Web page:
PURPOSE: In 1980, operative mortality for esophageal resection was 29%. Over the last 15 years, technical and critical care improvements contributed to the reduction of postoperative mortality rate to 8%. The aim of this study is to analyze retrospectively the role of different factors (surgical procedure, stage of the disease, and anesthetic risk) on the postoperative mortality of 63 patients that underwent esophagectomy with gastric interposition for cancer. METHODS: Seventy-two patients underwent esophagectomy. The stomach was the esophageal substitute in 63 cases. Surgical procedures included transthoracic esophagectomy in 49 patients and transhiatal esophagectomy in 14 cases. Among the 49 transthoracic esophagectomy patients, there were 18 patients with a high anesthetic risk (ASA III). Among the patients that underwent transhiatal esophagectomy, there were 10 patients with a high anesthetic risk (ASA III). RESULTS: The operative mortality rate was 14% (2/14) in transhiatal esophagectomy group and 22% (11/49) in transthoracic esophagectomy group (P = ns). The postoperative mortality of patients with a high anesthetic risk (ASA III) was 47% (8/17) after transthoracic esophagectomy and 10% (1/10) after transhiatal esophagectomy (P <0.05). DISCUSSION: In our experience, the operative mortality was nearly 18% (16.6% after transhiatal esophagectomy and 20.8% after transthoracic esophagectomy). Among the patients with a high anesthetic risk (ASA III) that underwent surgery, the postoperative mortality was significantly lower after transhiatal esophagectomy (10%) compared to transthoracic esophagectomy (47%) (P <0.05).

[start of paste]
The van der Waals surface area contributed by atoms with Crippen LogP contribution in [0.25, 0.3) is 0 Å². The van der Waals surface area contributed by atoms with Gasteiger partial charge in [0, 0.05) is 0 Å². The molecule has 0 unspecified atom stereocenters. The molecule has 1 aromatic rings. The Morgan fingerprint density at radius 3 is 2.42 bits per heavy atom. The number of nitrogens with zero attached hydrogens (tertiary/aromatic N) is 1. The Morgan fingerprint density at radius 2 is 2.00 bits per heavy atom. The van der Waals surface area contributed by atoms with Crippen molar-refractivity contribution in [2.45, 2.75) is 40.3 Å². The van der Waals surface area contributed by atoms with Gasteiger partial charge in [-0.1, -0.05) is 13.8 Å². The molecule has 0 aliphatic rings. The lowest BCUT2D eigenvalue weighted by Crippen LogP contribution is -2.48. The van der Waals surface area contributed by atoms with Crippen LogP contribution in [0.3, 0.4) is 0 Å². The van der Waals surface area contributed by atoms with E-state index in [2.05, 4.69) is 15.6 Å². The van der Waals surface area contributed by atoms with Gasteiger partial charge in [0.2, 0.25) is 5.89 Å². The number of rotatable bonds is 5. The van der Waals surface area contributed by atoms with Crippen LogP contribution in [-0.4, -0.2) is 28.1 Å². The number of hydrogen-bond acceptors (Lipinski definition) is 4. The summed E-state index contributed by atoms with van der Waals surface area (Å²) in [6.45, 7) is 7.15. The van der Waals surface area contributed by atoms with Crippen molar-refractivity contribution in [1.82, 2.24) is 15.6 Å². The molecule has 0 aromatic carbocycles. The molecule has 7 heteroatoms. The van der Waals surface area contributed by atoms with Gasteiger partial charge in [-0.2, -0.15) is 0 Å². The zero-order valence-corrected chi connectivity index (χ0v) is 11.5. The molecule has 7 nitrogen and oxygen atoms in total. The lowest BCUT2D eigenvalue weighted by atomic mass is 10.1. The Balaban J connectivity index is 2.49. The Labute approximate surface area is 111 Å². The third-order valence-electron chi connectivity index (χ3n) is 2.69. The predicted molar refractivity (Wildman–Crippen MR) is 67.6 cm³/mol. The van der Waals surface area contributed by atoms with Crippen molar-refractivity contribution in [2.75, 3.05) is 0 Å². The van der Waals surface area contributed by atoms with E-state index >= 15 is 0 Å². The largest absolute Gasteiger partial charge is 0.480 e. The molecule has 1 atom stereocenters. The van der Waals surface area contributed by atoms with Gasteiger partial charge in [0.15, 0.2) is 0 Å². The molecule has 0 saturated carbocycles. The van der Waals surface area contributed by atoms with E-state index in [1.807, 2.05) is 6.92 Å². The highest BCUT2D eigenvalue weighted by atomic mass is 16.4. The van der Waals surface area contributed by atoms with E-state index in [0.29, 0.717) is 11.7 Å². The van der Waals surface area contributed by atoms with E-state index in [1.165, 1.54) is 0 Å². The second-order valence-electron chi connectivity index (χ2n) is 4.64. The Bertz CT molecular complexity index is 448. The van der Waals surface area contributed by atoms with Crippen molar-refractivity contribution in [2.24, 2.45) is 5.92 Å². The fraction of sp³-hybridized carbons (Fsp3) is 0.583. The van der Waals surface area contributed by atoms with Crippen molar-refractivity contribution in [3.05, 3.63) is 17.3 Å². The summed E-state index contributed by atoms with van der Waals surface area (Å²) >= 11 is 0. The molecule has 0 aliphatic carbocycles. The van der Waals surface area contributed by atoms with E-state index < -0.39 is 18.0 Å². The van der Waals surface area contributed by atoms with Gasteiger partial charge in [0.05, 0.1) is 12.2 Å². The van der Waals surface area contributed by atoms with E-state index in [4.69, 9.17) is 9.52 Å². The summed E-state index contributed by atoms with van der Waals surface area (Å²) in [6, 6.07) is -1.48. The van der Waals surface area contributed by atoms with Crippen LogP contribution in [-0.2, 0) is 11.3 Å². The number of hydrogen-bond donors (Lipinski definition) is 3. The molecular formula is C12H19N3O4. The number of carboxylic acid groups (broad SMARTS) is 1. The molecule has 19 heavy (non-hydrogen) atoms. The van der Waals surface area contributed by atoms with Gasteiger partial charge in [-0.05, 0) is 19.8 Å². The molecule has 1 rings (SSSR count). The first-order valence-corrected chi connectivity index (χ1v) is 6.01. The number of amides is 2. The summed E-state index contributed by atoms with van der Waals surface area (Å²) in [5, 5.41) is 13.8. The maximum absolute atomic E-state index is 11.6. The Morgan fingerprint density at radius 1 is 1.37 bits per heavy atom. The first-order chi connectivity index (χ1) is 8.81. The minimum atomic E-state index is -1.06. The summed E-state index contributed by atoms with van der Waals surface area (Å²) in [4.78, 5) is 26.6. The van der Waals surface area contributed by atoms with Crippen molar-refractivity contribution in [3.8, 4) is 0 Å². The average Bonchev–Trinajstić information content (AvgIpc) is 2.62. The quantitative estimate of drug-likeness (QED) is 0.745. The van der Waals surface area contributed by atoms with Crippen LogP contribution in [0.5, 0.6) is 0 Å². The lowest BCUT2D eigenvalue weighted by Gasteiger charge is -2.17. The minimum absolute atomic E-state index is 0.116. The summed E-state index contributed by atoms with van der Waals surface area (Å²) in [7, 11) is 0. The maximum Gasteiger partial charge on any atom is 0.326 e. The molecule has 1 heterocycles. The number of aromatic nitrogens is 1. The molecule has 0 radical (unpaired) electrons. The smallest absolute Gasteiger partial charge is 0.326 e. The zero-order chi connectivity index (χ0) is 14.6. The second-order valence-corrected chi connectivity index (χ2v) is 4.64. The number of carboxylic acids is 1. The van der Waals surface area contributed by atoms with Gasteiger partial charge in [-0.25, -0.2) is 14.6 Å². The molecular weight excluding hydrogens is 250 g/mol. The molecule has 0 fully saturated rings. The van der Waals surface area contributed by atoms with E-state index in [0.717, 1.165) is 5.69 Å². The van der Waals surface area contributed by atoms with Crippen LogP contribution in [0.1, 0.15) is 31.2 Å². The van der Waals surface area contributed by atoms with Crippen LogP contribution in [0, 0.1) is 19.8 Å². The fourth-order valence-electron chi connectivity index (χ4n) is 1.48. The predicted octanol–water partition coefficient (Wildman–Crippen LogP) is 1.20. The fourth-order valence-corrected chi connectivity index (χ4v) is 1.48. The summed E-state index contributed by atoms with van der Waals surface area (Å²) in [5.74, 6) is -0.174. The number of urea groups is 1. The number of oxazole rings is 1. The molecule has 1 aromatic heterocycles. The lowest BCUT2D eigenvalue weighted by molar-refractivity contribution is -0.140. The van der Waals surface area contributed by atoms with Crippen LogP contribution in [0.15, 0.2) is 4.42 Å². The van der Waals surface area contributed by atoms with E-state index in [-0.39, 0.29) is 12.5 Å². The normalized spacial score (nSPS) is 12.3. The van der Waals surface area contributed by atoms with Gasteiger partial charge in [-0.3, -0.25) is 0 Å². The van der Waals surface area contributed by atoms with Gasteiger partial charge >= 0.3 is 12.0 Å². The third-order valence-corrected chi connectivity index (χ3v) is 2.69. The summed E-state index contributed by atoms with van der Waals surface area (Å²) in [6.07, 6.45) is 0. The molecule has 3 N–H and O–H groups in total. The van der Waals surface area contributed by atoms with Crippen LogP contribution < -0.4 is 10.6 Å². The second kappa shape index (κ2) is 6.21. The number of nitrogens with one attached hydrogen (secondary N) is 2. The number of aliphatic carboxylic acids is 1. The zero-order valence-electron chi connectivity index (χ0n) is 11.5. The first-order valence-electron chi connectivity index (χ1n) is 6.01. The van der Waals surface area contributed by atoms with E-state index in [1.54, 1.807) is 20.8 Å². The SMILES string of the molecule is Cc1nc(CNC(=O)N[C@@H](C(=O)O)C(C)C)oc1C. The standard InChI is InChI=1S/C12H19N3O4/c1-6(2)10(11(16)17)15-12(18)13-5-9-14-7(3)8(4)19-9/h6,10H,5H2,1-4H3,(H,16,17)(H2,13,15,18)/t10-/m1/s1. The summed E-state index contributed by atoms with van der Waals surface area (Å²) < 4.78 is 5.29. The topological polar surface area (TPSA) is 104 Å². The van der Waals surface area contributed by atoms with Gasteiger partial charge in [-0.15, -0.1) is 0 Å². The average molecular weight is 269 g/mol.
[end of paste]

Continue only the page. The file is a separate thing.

Esophageal carcinoma; Transhiatal esophagectomy; Transthoracic esophagectomy; Prognostic factors; Anesthetic risk